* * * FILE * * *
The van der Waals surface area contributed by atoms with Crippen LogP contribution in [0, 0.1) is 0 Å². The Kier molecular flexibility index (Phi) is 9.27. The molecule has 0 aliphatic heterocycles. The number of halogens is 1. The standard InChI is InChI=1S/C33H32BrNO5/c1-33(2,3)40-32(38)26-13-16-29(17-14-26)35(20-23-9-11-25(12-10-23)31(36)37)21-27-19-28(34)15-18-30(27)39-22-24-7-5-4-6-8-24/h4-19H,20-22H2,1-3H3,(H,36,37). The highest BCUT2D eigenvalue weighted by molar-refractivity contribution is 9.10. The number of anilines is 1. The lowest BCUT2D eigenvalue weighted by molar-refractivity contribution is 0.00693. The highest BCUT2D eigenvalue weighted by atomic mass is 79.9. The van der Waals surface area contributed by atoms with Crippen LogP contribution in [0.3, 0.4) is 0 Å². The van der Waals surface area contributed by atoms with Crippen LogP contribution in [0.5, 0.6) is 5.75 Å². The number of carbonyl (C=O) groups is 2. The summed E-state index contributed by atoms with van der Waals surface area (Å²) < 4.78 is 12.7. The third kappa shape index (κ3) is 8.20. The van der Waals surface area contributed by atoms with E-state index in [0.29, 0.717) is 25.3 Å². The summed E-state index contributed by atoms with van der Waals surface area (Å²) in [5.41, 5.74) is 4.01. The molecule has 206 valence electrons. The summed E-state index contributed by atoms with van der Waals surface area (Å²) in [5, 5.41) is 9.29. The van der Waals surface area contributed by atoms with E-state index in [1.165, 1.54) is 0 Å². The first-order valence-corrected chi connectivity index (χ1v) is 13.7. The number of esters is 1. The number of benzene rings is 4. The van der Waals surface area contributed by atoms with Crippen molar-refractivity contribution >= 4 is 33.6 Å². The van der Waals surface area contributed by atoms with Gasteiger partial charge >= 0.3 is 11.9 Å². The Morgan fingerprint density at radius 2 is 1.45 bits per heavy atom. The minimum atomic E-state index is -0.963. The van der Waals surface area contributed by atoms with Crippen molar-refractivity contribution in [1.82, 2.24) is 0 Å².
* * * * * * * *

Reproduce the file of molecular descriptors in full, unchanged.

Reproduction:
The van der Waals surface area contributed by atoms with Crippen LogP contribution in [0, 0.1) is 0 Å². The Kier molecular flexibility index (Phi) is 9.27. The molecule has 0 aliphatic heterocycles. The number of halogens is 1. The standard InChI is InChI=1S/C33H32BrNO5/c1-33(2,3)40-32(38)26-13-16-29(17-14-26)35(20-23-9-11-25(12-10-23)31(36)37)21-27-19-28(34)15-18-30(27)39-22-24-7-5-4-6-8-24/h4-19H,20-22H2,1-3H3,(H,36,37). The highest BCUT2D eigenvalue weighted by molar-refractivity contribution is 9.10. The number of anilines is 1. The lowest BCUT2D eigenvalue weighted by molar-refractivity contribution is 0.00693. The highest BCUT2D eigenvalue weighted by atomic mass is 79.9. The van der Waals surface area contributed by atoms with Crippen LogP contribution in [0.3, 0.4) is 0 Å². The van der Waals surface area contributed by atoms with Crippen LogP contribution in [0.5, 0.6) is 5.75 Å². The number of carbonyl (C=O) groups is 2. The summed E-state index contributed by atoms with van der Waals surface area (Å²) < 4.78 is 12.7. The third kappa shape index (κ3) is 8.20. The van der Waals surface area contributed by atoms with E-state index in [0.29, 0.717) is 25.3 Å². The summed E-state index contributed by atoms with van der Waals surface area (Å²) in [5.41, 5.74) is 4.01. The molecule has 206 valence electrons. The summed E-state index contributed by atoms with van der Waals surface area (Å²) in [5, 5.41) is 9.29. The van der Waals surface area contributed by atoms with E-state index in [1.165, 1.54) is 0 Å². The first-order valence-corrected chi connectivity index (χ1v) is 13.7. The number of esters is 1. The number of benzene rings is 4. The van der Waals surface area contributed by atoms with Crippen molar-refractivity contribution >= 4 is 33.6 Å². The van der Waals surface area contributed by atoms with Gasteiger partial charge >= 0.3 is 11.9 Å². The Morgan fingerprint density at radius 2 is 1.45 bits per heavy atom. The minimum atomic E-state index is -0.963. The van der Waals surface area contributed by atoms with Crippen molar-refractivity contribution in [1.82, 2.24) is 0 Å².